|Publication number||US6790745 B1|
|Application number||US 10/736,040|
|Publication date||Sep 14, 2004|
|Filing date||Dec 15, 2003|
|Priority date||Dec 15, 2003|
|Publication number||10736040, 736040, US 6790745 B1, US 6790745B1, US-B1-6790745, US6790745 B1, US6790745B1|
|Inventors||Richard A. Blanchard|
|Original Assignee||Jbcr Innovations|
|Export Citation||BiBTeX, EndNote, RefMan|
|Patent Citations (11), Non-Patent Citations (2), Referenced by (9), Classifications (18), Legal Events (4)|
|External Links: USPTO, USPTO Assignment, Espacenet|
The invention relates a method for manufacturing semiconductor devices and more particular to a method for manufacturing smiconductor devices having isolated regions of silicon in a substrate.
Dielectrically isolation or “D.I.” Technology may be used to fabricate a variety of circuits with characteristics that cannot be obtained when using pn-junctions for isolation. Circuits that withstand high voltage, circuits that are resistant to high doses of radiation, and circuits that include radiation sensors such as photodiodes that are connected in series are examples. Unfortunately, the manufacturing techniques used to obtain dielectrically isolated regions are relatively expensive, so this technology has not been a cost effective option for many applications.
A new technique for obtaining dielectrically isolated regions of silicon in a substrate is disclosed. This technique differs from, and is less expensive than conventional approaches. This technique is used to form a layer of silicon dioxide below the isolated regions of silicon having a thickness that is selected from a relatively wide range. In a similar fashion, the thickness of the single crystal silicon layer that is dielectrically isolated is selected from a wide range to match the application. One version of this technique is described and shown in FIGS. 1 through 14. These figures show the use of an ion implantation step, which permanently damages the silicon to obtain regions of silicon that are subsequently etched away in the fabrication sequence. Argon ions are used to obtain damaged regions in silicon without doping it. Boron or indium ions are used if p-type doping of the silicon is acceptable, and phosphorus arsenic, or antimony are used if n-type doping of the silicon is acceptable. Ions of other atoms may be used as long as these ions create a damaged layer in the silicon without causing any other problems. It may also be possible to use oxygen or nitrogen implants at doses below those required to form a layer of SiO2 or Si3N4 or to use conventional thermal predeposition steps to obtain a damaged layer.
One of two different techniques is used to form the layer of SiO2 below the regions of single crystal silicon. The damaged silicon may be etched directly, using an etchant that preferentially etches the damaged silicon, or heavily doped n-type silicon may be converted to “porous” silicon using an anodization process. (This process is described in the article “Galvanic Cell Formation: A review of Approaches to Silicon Etching for Sensor Fabrication,” by J. J. Kelly, X. H. Xia, C.M.A. Ashruf and P. J. French, IEEE Sensors Journal, Vol. 1, No. 2 (2001) pp. 127-142, incorporated herein by reference.)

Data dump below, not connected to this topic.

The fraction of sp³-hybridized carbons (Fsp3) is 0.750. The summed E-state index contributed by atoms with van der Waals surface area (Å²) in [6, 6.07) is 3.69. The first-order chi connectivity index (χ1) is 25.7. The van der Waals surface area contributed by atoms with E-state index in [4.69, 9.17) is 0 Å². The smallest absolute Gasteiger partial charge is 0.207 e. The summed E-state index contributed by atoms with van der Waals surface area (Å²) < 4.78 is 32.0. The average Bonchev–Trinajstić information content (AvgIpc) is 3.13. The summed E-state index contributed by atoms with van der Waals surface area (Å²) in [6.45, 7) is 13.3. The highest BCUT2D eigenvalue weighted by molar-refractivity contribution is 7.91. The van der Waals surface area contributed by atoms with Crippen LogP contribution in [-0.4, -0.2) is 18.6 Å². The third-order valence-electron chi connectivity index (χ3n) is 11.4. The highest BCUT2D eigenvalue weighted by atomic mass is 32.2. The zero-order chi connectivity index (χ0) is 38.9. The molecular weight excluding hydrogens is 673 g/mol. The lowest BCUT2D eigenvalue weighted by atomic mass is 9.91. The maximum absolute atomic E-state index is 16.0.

As shown in FIGS. 1-14, the region of damaged silicon is preferentially removed later in the process, leaving a horizontal opening that is subsequently filled with silicon dioxide using thermal oxidation. The silicon region above the etched horizontal layer is held in place by material present in the perimeter trench, which is firmly attached to the silicon on both its inside and its outside walls.
The use of trenches with different widths allows the perimeter trench or the trenches along one axis to be completely filled, while the internal trenches or the trenches along the other orthogonal axis are not filled by the layer material or combination of materials that is grown and/or deposited following trench formation. Other combinations of trenches having different widths allow two-dimensional arrays of isolated single crystal regions of silicon to be formed. The only requirements are that the silicon must be removed from beneath the islands, and the islands must be held in place along at least one sidewall after the damaged silicon below the island is removed.
The use of the ion implantation step in FIG. 2 to produce damaged silicon may be replaced by performing a conventional thermal predeposition or ion implantation to produce a heavily doped region if an etchant with a sufficiently high selectivity ratio for heavily doped silicon is used. The first three steps of this second version of this technique differ from those shown in FIGS. 1-3. These steps are shown in FIGS. 15-17. Following step 4 in FIG. 4 , steps 5 through 13 of the first embodiment are completed, resulting in essentially the same structure shown in cross section FIG. 13 and from the top in FIG. 14.